Jones’ numbers down, but he’s not sweating it
FLOWERY BRANCH — Julio Jones is still making some dynamic plays for the Atlanta Falcons.
There was his touchdown catch at New England, where he went up over Malcolm Butler in the corner of the end zone and snatched the ball away, as if to say, “Get that weak stuff outta here!”
Not to mention a 53yard grab against the New York Jets, when Jones breathtakingly accelerated down the middle of the field, beating two defenders with a speed of 21.13 mph (faster than any other player in Week 8, according to NFL’s Next Gen Stats ) and hauled in the pass from Matt Ryan.
Even so, t here’s no doubt that Jones’ numbers are down rather significantly in several key areas — most notably, touchdowns and yards per game — which has sparked a running stream of questions about his role in the Atlanta offense.
Jones doesn’t sound the least bit concerned.
“I don’t need validation from anybody,” he said Thursday, standing at his locker before practice, “or numbers to tell me throughout the year what type of player I am.”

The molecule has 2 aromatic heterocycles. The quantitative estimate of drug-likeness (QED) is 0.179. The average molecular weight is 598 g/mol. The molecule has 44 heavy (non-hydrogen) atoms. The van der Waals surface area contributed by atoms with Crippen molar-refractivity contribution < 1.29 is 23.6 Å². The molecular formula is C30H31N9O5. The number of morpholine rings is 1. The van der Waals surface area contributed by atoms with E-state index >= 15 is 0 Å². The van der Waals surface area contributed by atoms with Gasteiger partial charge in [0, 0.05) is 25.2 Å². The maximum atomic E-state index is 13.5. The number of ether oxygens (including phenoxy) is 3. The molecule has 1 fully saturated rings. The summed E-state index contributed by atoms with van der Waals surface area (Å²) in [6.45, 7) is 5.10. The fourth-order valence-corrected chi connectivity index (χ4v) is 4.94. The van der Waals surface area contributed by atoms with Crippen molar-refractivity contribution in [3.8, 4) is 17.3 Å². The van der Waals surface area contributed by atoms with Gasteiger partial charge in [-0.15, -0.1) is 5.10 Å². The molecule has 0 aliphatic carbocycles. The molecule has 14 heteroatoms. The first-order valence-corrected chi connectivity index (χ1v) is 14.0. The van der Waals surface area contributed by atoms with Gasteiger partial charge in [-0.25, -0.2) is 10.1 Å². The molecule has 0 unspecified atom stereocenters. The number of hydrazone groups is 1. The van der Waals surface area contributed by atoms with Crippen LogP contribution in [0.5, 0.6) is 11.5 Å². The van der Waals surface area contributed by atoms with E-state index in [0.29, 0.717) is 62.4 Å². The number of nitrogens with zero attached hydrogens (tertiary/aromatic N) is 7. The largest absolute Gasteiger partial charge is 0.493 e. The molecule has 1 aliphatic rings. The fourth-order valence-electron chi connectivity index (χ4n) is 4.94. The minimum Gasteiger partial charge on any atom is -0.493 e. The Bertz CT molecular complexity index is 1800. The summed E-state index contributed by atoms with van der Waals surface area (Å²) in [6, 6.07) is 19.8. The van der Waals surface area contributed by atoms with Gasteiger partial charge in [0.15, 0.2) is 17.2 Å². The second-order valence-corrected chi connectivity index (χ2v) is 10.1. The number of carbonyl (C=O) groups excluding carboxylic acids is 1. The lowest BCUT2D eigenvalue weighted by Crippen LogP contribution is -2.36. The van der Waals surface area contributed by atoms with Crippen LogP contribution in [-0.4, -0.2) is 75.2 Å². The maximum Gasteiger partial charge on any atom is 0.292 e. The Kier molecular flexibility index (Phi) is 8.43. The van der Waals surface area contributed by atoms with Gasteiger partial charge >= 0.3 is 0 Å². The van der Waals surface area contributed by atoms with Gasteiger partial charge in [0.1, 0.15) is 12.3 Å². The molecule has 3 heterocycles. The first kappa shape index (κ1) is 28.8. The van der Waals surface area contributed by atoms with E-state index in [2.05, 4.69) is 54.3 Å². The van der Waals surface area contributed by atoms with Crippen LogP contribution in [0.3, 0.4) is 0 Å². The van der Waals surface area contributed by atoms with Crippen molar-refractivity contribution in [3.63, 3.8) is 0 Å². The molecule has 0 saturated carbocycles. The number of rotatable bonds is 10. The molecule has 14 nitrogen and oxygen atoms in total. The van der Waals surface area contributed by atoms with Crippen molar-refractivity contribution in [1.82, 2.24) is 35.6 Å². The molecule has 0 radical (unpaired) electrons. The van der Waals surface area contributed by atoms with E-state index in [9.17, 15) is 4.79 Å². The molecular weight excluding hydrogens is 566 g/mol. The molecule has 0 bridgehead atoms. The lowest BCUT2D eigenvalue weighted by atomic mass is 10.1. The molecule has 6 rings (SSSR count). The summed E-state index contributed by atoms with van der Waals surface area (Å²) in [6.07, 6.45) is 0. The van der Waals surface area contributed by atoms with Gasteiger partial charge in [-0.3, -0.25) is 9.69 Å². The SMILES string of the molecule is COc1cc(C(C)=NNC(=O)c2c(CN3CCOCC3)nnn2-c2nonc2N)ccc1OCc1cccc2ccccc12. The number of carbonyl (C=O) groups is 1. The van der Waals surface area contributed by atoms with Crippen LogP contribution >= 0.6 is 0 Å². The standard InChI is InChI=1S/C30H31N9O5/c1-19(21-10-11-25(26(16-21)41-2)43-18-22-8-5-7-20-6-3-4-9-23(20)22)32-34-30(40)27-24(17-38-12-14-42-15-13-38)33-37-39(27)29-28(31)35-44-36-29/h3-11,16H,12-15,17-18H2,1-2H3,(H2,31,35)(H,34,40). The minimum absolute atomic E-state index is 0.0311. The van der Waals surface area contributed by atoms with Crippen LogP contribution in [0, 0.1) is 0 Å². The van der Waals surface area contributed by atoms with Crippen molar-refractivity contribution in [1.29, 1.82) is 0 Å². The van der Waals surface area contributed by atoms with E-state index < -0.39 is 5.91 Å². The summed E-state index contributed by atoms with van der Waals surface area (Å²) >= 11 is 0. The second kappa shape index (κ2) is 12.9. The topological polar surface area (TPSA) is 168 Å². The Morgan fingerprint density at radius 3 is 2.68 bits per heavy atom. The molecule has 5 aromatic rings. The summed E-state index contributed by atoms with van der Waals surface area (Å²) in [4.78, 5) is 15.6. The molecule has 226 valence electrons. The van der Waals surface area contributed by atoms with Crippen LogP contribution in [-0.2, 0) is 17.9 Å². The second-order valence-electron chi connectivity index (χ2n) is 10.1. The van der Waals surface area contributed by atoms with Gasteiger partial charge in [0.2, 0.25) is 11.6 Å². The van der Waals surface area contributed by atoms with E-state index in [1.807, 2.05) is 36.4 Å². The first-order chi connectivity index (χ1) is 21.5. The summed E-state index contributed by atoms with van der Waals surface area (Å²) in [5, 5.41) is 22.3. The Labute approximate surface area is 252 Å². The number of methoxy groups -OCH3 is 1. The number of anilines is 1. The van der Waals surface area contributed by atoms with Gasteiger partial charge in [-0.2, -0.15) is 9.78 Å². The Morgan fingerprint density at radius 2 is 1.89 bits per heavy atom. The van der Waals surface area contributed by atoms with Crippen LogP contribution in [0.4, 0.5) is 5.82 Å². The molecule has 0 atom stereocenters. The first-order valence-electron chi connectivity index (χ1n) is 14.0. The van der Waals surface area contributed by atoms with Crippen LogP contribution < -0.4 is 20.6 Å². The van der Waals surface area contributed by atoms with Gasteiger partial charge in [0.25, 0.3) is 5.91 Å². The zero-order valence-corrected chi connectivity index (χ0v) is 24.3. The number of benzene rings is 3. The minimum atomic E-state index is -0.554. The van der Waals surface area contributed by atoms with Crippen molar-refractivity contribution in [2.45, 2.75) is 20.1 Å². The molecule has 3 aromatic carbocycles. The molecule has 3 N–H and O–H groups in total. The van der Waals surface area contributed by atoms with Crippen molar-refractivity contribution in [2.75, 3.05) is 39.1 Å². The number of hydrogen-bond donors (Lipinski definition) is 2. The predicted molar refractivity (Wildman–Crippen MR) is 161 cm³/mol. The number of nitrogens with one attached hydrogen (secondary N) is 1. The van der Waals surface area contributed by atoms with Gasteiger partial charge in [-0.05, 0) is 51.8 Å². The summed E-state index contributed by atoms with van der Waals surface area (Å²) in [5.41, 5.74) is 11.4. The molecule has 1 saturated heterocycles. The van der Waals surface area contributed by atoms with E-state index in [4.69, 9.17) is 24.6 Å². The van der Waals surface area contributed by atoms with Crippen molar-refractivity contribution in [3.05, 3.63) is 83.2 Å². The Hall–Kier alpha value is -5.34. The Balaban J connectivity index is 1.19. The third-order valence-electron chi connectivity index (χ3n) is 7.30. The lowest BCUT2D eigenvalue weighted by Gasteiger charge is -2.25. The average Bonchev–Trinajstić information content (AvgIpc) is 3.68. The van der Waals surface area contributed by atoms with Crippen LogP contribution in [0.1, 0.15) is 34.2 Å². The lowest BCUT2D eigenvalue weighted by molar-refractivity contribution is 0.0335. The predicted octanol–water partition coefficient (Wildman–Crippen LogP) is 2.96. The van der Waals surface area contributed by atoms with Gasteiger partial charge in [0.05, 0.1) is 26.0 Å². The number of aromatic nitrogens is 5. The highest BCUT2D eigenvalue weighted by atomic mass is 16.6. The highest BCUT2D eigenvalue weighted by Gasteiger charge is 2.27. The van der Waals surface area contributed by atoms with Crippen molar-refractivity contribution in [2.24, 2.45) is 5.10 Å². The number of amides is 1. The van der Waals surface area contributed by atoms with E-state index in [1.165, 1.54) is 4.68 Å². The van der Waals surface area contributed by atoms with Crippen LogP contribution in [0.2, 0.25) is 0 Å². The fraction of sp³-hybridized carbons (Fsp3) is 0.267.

Jones is not having a poor season by any stretch.
Projected over a full season, he’d finish with 85 receptions for 1,234 yards. But he’s got only one TD — that catch against the Patriots in the closing minutes of an ugly 23-7 loss — and his average of 77.1 yards per game would be his lowest since 2012, after four straight seasons of producing more than 100 yards each time out.
Frankly, it’s more than a little odd to look at the NFL’s receiving stats and see Jones only fifth in yards per game — he led the league in that category the past two seasons — and way down in 20th with just 37 receptions. A year ago, Jones had 83 receptions for 1,409 yards and six touchdowns despite missing two games with an injury.
In 2015, playing all 16 games, he turned in one of the greatest receiving seasons in NFL history: 136 catches, 1,871 yards and eight TDs.
Jones is not one of those diva receivers who constantly demands the ball. He has said over and over again — and he did again Thursday — that the only stat of concern to him is the won-loss record.
“If we dial the play up, I’m going to go out there and try to make the best of it,” Jones said. “I’m very explosive down the field, but people can’t see what we see on the field.
“A lot of people try to take me away early on. You can’t see it. There might be one guy, but the safety’s cheating over and things like that.”